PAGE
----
If I could ask the Adler a question well that is really hard because there are more than one that came to mind. Since I can only choose one I think it would be did he have influences from his own life that helped come up with this theory or someone close to him? I choose this question because I feel that self-experiences are really important in making theories reality.
...

...Allow me to start by saying “The Goal” was truly an enjoyable experience in learning the fundamental concepts of operations management. This was a non-traditional and fun way to gain knowledge. I would have never imagined learning such “operational principles” in an entertaining manner. Bravo Professor Kouvelis for instituting education in creative and informative way. Now, on to the questions at hand…
1. Give me the definitions of throughput, inventory and operational expense given in The Goal. How do they compare with the traditional definitions? Do you find them useful, and why?
In the goal Throughput “is the rate at which the system generates money through sales.” Inventory “is all the money that the system has invested in purchasing things which it intends to sell. “ And Operational expense “is all the money the system spends in order to turn inventory into throughput (sales). The key takeaway is looking at theses 3 measures as components of sales (end goal), not production…which is the traditional definition. It begs the question, “what good is it to produce something and not sell it?” The goal is not to merely produce but to make money. The Goal’s cements the idea by making a case for managers to focus on the end goal (making money) common sense can be applied to operational management.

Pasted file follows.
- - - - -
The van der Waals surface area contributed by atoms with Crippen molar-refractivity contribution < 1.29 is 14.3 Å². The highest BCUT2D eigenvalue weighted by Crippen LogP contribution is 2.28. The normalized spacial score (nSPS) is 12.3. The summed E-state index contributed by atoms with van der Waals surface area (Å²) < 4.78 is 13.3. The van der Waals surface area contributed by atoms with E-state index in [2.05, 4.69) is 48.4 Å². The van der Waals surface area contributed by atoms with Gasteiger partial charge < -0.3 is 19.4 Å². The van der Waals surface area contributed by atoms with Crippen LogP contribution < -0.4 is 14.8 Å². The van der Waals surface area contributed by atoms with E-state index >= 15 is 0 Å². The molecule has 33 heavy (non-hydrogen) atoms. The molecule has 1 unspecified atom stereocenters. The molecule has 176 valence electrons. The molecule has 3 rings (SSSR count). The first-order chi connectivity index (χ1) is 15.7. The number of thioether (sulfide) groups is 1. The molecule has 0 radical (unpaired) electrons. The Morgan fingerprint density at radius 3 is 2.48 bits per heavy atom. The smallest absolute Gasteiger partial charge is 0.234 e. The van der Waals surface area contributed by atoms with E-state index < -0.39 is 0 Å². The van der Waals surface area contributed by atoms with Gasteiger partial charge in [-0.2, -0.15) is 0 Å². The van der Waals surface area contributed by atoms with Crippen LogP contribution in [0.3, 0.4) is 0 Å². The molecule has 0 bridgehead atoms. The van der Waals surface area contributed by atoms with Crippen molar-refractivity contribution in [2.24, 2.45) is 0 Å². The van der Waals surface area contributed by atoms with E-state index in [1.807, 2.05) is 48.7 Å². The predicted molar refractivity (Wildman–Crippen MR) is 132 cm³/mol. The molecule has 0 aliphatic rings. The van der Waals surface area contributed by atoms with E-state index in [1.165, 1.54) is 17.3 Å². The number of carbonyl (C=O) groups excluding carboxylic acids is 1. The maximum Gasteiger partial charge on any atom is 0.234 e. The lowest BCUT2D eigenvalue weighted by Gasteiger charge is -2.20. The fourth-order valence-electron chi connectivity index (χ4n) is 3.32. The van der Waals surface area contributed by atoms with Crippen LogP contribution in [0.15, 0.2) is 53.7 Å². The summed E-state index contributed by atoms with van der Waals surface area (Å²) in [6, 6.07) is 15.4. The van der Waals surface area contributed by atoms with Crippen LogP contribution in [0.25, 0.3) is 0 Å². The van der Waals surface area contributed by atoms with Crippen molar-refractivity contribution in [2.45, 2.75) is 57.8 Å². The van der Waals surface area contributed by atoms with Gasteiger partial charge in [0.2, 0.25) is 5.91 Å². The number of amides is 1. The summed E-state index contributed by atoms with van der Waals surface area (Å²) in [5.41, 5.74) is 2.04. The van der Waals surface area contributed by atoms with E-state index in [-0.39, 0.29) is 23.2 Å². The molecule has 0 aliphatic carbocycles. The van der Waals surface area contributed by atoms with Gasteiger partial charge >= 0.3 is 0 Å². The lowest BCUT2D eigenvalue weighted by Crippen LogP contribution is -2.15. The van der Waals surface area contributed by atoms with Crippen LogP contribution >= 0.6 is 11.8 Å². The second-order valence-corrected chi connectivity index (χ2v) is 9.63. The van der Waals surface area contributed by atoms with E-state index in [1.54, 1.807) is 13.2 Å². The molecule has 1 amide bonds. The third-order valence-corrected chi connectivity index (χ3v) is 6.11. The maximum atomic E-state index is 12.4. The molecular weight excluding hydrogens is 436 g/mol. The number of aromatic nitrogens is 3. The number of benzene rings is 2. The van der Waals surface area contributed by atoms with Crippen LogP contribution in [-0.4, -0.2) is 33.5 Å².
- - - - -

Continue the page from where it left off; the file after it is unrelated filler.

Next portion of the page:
2. Give me the definition of a bottleneck operation. Develop your own simple example to demonstrate it to me. Describe...